52Certification Rules – VAT and IEPS Additional requirements category AAA:70% of Mexican operations are made with tax-compliant service providers / suppliersMore than 7 years under current regime or having at least 2,500 employees or M&E with a value of more than 100 million pesos (approx. 7.5 million dollars)No tax assessments in the past 24 months or evidence that the tax assessment has already been paid.No negative resolutions of VAT refunds requested in the past 12 months
53Regional Tax Administration in Foreign Trade (ARACE) Certification Rules – VAT and IEPSCalendar to file applicationRegional Tax Administration in Foreign Trade (ARACE) PeriodCertified companies in accordance with Rule , paragraph L of the FTGR, and companies that operate under fiscal deposit for the assembly and manufacturing of vehicles.April 1 to April 30 Pacific NorthApril 15 to May 15NortheastJune 3 to July 3Central NorthJuly 7 to August 7CentralAugust 7 to September 8West and SouthSeptember 22 to October 22
54Certification Rules – VAT and IEPS Essential compliance issues to avoid cancellation:Comply at all times with certification requirementsGive notice of changes on corporate name, tax domicile, operative domiciles, shareholders and administration boardGive notice on change of carriers and of suppliersRegister companies involved in their virtual transfersAllow inspections by customs authoritiesMaintain Importer’s Registry in forceEvidence that temporarily imported goods were returned abroad, transferred or change of customs regimeTemporarily imported goods must be located in authorized domicilesEvidence legal possession and importation of foreign trade goodsNot have pending tax assessmentsMaintain IMMEX in force
55Structuring Sales of Maquiladora Output Into Mexico Direct transfers of maquiladora production in Mexico (without physical export first)As before, must be accomplished using virtual pedimentosVirtual exports for customs purposes continue to satisfy export requirements under the tax lawVirtual pedimentos available for sales with physical transfers to another maquiladora or automotive OEMUse of virtual pedimentos for direct transfers of maquiladora output for sale to other customers in MexicoRequires use of a separate service maquiladoraRequires the manufacturing maquiladora to have a NEEC certificationBased on safety and security requirements
56Mandatory Profit Sharing (PTU) – Changes in the Base Old Art. 16 repealedNew Art. 9Profit sharing base is now equal to taxable income (except no deduction for PTU and no reduction by NOLs)Recognizes inflationDividends are not included in the baseForeign exchange effect based on accrued amounts.Special profit sharing base, different from taxable incomeDid not include inflation adjustments.Dividends received were in profit sharing baseSpecial rule for taking foreign exchange losses into effect (amount due not amount accrued)¿Better or worse? It depends.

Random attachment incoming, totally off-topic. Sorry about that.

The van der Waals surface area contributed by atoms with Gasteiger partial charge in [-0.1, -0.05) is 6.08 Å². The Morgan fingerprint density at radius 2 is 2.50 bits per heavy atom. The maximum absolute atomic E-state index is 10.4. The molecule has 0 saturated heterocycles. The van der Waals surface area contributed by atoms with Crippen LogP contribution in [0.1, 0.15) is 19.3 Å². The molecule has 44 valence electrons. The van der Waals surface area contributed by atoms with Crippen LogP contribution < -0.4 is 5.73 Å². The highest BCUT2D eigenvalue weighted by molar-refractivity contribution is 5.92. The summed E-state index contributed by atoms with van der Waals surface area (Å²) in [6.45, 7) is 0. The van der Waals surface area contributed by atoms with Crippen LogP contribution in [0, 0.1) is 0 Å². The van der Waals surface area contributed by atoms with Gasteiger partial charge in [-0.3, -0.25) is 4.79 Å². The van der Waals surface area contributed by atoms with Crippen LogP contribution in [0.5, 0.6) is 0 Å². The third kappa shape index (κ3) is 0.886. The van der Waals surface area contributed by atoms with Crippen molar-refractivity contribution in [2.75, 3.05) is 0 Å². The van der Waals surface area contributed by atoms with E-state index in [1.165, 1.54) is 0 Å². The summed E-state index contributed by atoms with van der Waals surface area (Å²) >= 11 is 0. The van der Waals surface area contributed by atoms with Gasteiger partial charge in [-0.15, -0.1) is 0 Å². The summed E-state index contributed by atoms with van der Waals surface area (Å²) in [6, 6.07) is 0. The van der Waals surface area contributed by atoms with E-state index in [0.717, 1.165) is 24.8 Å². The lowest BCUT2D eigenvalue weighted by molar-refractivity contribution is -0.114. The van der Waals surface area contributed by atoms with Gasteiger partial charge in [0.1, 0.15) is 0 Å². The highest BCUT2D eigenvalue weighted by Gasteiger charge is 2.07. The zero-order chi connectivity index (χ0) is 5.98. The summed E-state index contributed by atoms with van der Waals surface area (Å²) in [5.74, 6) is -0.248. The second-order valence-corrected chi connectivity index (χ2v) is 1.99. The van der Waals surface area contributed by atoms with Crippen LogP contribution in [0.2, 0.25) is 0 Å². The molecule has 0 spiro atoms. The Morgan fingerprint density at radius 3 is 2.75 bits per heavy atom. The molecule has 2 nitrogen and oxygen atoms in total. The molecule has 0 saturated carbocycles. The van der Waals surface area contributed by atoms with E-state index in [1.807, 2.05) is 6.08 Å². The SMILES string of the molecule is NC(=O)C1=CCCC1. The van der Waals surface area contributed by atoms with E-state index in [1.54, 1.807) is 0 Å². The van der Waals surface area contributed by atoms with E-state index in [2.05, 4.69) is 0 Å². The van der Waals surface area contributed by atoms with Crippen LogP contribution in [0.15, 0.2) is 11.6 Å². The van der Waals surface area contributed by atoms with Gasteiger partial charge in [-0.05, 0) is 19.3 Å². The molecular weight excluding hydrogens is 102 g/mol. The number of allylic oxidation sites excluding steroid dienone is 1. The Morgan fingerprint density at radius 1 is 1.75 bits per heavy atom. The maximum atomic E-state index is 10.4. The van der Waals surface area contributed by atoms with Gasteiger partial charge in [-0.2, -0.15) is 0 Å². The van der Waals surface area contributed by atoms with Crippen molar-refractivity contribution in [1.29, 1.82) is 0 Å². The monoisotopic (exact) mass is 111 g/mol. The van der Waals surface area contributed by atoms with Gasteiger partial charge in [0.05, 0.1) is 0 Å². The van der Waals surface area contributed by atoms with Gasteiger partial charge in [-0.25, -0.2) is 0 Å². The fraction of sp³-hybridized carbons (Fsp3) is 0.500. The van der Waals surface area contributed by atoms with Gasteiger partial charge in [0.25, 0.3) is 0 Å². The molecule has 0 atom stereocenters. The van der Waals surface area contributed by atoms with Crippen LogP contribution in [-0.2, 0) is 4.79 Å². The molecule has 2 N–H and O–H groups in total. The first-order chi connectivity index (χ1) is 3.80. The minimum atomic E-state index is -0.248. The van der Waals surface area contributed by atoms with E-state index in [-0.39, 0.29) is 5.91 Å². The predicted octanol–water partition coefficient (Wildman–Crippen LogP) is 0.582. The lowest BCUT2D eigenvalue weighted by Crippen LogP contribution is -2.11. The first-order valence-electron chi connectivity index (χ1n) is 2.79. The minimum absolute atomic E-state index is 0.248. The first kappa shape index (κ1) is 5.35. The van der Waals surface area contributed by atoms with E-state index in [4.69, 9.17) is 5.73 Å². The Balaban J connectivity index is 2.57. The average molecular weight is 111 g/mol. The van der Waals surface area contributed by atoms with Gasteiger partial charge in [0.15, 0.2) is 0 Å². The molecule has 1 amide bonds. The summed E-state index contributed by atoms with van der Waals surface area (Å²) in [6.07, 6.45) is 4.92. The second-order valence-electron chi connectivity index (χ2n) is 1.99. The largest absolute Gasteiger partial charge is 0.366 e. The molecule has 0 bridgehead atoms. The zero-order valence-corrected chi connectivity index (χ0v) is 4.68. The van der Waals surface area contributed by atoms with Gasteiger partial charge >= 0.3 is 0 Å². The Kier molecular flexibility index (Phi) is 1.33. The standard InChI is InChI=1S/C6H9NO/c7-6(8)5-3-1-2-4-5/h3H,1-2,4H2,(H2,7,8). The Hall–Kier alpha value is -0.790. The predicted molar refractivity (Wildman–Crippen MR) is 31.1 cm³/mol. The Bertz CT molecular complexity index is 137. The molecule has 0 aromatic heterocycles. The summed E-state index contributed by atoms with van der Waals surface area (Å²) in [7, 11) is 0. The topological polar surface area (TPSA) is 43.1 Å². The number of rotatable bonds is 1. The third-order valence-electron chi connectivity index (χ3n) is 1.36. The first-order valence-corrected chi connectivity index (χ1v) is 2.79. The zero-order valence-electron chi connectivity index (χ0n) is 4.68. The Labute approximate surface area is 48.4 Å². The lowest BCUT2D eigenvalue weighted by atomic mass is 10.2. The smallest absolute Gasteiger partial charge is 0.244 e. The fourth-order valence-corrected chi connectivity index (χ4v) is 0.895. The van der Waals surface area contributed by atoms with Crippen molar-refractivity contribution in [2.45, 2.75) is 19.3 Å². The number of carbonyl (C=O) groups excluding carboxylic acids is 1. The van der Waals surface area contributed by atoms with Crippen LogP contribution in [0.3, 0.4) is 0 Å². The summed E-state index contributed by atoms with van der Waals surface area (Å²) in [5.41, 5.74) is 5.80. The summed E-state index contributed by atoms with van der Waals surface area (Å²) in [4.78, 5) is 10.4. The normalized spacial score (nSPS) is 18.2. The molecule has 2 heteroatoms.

57New Administrative Requirements and Procedures Auditor’s tax opinion (dictamen fiscal)Law amended to eliminate obligation to obtain a dictamen fiscalElecting to get a dictamen fiscal to avoid other reporting obligations to the governmentNow only for companies with at least 100 million pesos of taxable incomeElectronic invoicingGenerally starting in 2014Alternatives eliminatedMost large companies already required to use electronic invoicing.
58Electronic accounting New Administrative Requirements and ProceduresElectronic accountingEffective July 1, 2014, all taxpayers must periodically provide all accounting records electronically to the tax authorities.Standardization of accountingRules to be issued on the form of accounts to be submittedTax electronic mailboxNow the taxpayer can choose the alternative of receiving all notices electronically from the tax authorities .Enforceable obligation to do so in June 2014 for companies and the following year for individuals.Also the way to claim refunds.
59New Administrative Requirements and Procedures Reviewing processNew right of the authorities as of July 2014 to conduct electronic reviews and issue pre-assessment electronicallyWithout prior notice to the taxpayers.Preassessment becomes final if taxpayer does not respondSettlement of a tax controversy during the review process using installment payments.Seizure of bank accountsOnly for an amount equivalent to the updated tax liabilityEliminated ability to freeze accounts in excess of that amount
60Tax authorities’ non-disclosure obligation New Administrative Requirements and ProceduresTax authorities’ non-disclosure obligationPossible to publish the name and ID of a taxpayer only in the following scenariosDetermined and unpaid tax liabilities.Taxpayer is not localizable.Conviction for a tax-related criminal conduct.
61Thank you John A. McLees Baker & McKenzie, Chicago Manuel PadronBaker & McKenzie, JuarezMounia BenabdallahBaker & McKenzie, New York